The ROC and its satellites insist that the three topics above must be dropped because according to canon, the Ecumenical Patriarchate has the last say in the settlement of these issues. Particularly significant points in the discussion of these topics would be areas such as the Ukraine (including Crimea), as they were non-canonically detached from the Ecumenical Patriarchate in favor of the ROC in 18 and 19 c. as a result of several Russian-Ottoman conflicts. At the time, no one considered factors as “canonical territory” in which the Ecumenical Patriarchate actually operates. The only “Council decision” that entitles the ROC to act on these territories is from 1953, while trying to convene a Pan-Orthodox Synod in Moscow at Stalin’s initiative. This decision, of course, is not taken seriously as it was made under Stalinist diktat and purely political by nature.


Also, in preliminary consultations on convening a Pan-Orthodox Council in March 2014 (in Fanari) the ROC managed to impose a special rule, according to which, if one of the 14 churches failed to attend the forthcoming Council or to vote against its decisions, it would not be considered valid. All decisions had therefore to be taken by the churches in unanimity – an idea absurd in itself. The ancient practice had been that every bishop voted with his personal opinion. In June 2016, it turned out, however, that the BOC’s refusal to participate triggered this particular clause. Therefore, the regulation proposed two years ago by Ilarion Alfeyev, head of the delegation of the ROC at that time, was meant to provide the Russians with a procedure enabling them to stop the Council.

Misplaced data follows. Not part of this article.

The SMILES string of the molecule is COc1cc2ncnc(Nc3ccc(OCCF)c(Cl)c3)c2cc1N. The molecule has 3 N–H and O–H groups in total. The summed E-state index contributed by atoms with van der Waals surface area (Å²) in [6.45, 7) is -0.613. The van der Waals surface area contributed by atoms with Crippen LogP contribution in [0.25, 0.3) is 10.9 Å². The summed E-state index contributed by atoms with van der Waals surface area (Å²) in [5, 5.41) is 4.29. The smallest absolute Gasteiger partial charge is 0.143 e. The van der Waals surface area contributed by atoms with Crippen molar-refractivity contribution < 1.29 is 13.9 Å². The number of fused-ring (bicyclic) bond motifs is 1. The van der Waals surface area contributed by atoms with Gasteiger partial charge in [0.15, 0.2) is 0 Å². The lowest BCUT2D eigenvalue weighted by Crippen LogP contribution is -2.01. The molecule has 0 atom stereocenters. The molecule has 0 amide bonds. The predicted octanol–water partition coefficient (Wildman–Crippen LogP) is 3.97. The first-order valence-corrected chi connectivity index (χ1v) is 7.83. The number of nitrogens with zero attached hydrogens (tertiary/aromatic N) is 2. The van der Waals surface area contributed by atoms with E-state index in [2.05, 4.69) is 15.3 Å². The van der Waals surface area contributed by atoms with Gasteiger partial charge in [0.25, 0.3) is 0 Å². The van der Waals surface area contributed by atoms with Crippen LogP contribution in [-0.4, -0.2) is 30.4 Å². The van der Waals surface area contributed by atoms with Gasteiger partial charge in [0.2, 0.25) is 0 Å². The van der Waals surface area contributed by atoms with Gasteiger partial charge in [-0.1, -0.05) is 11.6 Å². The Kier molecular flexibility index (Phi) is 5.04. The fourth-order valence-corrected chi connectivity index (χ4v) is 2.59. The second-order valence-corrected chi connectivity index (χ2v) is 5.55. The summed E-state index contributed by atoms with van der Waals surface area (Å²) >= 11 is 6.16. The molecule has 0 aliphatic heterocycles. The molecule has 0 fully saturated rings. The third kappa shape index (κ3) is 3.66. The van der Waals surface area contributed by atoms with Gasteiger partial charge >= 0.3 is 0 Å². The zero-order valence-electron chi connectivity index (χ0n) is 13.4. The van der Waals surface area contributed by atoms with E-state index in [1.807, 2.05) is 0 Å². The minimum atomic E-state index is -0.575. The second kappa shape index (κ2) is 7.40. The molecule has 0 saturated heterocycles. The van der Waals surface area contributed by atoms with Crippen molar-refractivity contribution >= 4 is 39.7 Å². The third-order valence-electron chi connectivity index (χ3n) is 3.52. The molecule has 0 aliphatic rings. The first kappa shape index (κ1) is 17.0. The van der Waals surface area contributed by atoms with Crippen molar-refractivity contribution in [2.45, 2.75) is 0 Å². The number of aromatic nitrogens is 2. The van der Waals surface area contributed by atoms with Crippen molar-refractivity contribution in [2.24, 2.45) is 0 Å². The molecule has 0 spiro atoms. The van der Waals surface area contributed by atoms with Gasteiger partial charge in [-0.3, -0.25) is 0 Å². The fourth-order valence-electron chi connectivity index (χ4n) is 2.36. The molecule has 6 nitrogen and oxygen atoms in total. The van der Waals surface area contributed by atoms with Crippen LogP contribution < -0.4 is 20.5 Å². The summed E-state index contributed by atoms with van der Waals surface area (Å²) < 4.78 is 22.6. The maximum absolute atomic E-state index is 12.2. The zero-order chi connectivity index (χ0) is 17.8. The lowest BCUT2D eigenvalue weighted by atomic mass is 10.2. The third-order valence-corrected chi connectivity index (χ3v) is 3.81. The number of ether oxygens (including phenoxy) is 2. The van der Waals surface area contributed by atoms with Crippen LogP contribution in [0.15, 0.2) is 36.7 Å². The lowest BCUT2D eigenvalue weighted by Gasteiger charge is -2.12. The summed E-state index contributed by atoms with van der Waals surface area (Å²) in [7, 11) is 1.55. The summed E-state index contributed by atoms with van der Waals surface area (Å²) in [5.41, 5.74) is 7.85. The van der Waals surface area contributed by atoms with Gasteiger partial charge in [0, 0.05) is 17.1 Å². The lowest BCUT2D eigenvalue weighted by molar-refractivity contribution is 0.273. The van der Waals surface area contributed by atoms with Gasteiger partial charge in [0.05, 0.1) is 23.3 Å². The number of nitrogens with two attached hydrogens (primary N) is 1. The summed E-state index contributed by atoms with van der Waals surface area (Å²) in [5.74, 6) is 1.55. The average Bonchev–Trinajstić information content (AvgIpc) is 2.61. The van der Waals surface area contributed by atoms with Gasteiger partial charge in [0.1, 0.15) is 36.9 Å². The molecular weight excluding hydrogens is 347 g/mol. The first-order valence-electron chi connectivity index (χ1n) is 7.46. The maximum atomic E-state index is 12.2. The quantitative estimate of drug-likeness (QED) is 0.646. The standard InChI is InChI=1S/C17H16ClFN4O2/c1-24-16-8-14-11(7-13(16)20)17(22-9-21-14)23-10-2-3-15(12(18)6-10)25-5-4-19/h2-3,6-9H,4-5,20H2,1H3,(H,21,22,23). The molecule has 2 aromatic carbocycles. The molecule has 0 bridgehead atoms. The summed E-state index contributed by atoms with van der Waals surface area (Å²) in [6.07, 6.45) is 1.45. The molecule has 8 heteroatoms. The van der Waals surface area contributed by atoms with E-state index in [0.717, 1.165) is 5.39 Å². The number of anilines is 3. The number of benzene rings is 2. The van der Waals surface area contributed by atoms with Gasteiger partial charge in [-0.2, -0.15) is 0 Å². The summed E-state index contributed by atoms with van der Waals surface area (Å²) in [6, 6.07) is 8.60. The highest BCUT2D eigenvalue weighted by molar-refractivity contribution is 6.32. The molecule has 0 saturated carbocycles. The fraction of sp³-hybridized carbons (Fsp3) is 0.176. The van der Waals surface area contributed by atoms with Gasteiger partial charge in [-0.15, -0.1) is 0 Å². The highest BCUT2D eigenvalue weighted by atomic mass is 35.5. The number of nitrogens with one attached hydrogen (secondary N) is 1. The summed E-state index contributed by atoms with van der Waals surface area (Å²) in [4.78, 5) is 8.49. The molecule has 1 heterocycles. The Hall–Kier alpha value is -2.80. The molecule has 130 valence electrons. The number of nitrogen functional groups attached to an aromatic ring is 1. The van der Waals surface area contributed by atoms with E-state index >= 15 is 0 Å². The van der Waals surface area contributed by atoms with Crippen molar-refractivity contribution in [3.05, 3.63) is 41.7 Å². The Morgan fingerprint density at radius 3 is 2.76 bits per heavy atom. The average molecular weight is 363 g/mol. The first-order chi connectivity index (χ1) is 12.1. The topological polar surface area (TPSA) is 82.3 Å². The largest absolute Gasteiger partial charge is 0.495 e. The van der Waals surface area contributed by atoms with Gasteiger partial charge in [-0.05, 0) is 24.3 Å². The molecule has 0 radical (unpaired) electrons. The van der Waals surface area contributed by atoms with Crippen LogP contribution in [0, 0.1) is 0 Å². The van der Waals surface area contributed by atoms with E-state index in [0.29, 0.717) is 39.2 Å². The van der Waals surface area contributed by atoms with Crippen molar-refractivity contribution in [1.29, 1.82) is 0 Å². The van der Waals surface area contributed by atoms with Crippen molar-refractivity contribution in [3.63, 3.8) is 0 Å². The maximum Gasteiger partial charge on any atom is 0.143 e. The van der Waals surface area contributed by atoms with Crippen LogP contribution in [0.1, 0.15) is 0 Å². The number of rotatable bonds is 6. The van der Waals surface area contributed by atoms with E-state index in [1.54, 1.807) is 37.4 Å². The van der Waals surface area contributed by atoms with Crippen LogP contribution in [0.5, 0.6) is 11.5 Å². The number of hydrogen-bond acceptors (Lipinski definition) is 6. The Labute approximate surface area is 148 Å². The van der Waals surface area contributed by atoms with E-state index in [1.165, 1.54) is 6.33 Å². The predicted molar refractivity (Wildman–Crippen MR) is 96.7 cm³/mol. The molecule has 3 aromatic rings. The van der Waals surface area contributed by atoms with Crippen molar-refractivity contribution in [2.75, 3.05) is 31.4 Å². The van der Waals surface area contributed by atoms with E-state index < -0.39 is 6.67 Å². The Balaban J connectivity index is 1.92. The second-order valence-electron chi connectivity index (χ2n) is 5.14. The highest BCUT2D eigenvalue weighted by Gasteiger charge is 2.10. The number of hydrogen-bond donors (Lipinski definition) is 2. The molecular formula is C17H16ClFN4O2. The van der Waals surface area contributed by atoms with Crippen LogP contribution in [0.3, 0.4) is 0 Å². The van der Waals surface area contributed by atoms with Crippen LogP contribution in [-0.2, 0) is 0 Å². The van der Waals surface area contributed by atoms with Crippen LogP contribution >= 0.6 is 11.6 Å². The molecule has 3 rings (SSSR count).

The documents of the Council


Of the six documents adopted by the Council, only three have geopolitical significance.


The first document (on the mission of the Orthodox Church in the modern world) was adopted almost as prepared by the meeting in Chambesy in January 2016. It is a powerful text based upon the dignity of the human person, embracing the value of freedom and recognizing that the Orthodox church accepts western democracy; then moving to the value of justice (rule of law) and condemning militarism and the violation of international rules of peaceful coexistence, the violation of borders and of the territorial integrity of internationally recognized states. The Orthodox Church thereby also distances itself from the “sick religiousness”, a term used by the bishops for “fanaticism” and “fundamentalism” to identify not only Islamic radicals, but Orthodox extremists too. The document condemns discrimination, nationalism, consumerism, military aggression and social injustice. All these benchmarks in the document should be a source of problems between the ROC and the Russian state leadership and those Orthodox fundamentalists that it has been spawning for decades.